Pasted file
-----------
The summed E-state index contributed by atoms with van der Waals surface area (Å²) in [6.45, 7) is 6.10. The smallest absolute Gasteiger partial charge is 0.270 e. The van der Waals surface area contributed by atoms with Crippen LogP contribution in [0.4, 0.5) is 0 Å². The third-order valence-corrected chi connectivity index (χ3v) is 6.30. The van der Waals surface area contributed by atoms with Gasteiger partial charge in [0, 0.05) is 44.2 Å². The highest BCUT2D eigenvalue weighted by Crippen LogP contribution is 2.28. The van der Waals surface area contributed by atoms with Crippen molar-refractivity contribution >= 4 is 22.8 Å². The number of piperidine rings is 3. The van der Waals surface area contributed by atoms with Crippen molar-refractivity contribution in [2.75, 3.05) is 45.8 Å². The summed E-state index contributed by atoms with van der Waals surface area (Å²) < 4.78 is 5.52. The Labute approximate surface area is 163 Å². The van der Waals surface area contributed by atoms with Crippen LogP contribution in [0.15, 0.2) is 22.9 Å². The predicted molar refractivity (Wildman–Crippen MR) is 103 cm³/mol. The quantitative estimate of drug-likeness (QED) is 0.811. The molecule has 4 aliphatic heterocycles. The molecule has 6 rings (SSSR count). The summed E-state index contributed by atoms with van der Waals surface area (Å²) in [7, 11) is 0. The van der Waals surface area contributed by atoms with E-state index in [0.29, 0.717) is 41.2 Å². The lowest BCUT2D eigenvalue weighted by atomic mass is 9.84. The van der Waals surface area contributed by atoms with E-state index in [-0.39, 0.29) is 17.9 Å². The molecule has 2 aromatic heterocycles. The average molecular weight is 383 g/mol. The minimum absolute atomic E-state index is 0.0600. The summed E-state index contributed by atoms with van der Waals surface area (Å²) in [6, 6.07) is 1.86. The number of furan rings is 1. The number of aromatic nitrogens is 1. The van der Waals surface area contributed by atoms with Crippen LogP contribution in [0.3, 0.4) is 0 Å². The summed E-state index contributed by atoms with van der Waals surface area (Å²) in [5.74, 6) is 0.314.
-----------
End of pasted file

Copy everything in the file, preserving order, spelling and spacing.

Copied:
The summed E-state index contributed by atoms with van der Waals surface area (Å²) in [6.45, 7) is 6.10. The smallest absolute Gasteiger partial charge is 0.270 e. The van der Waals surface area contributed by atoms with Crippen LogP contribution in [0.4, 0.5) is 0 Å². The third-order valence-corrected chi connectivity index (χ3v) is 6.30. The van der Waals surface area contributed by atoms with Gasteiger partial charge in [0, 0.05) is 44.2 Å². The highest BCUT2D eigenvalue weighted by Crippen LogP contribution is 2.28. The van der Waals surface area contributed by atoms with Crippen molar-refractivity contribution >= 4 is 22.8 Å². The number of piperidine rings is 3. The van der Waals surface area contributed by atoms with Crippen molar-refractivity contribution in [2.75, 3.05) is 45.8 Å². The summed E-state index contributed by atoms with van der Waals surface area (Å²) < 4.78 is 5.52. The Labute approximate surface area is 163 Å². The van der Waals surface area contributed by atoms with Crippen LogP contribution in [0.15, 0.2) is 22.9 Å². The predicted molar refractivity (Wildman–Crippen MR) is 103 cm³/mol. The quantitative estimate of drug-likeness (QED) is 0.811. The molecule has 4 aliphatic heterocycles. The molecule has 6 rings (SSSR count). The summed E-state index contributed by atoms with van der Waals surface area (Å²) in [7, 11) is 0. The van der Waals surface area contributed by atoms with E-state index in [0.29, 0.717) is 41.2 Å². The lowest BCUT2D eigenvalue weighted by atomic mass is 9.84. The van der Waals surface area contributed by atoms with E-state index in [-0.39, 0.29) is 17.9 Å². The molecule has 2 aromatic heterocycles. The average molecular weight is 383 g/mol. The minimum absolute atomic E-state index is 0.0600. The summed E-state index contributed by atoms with van der Waals surface area (Å²) in [6, 6.07) is 1.86. The number of furan rings is 1. The number of aromatic nitrogens is 1. The van der Waals surface area contributed by atoms with Crippen LogP contribution in [0.3, 0.4) is 0 Å². The summed E-state index contributed by atoms with van der Waals surface area (Å²) in [5.74, 6) is 0.314.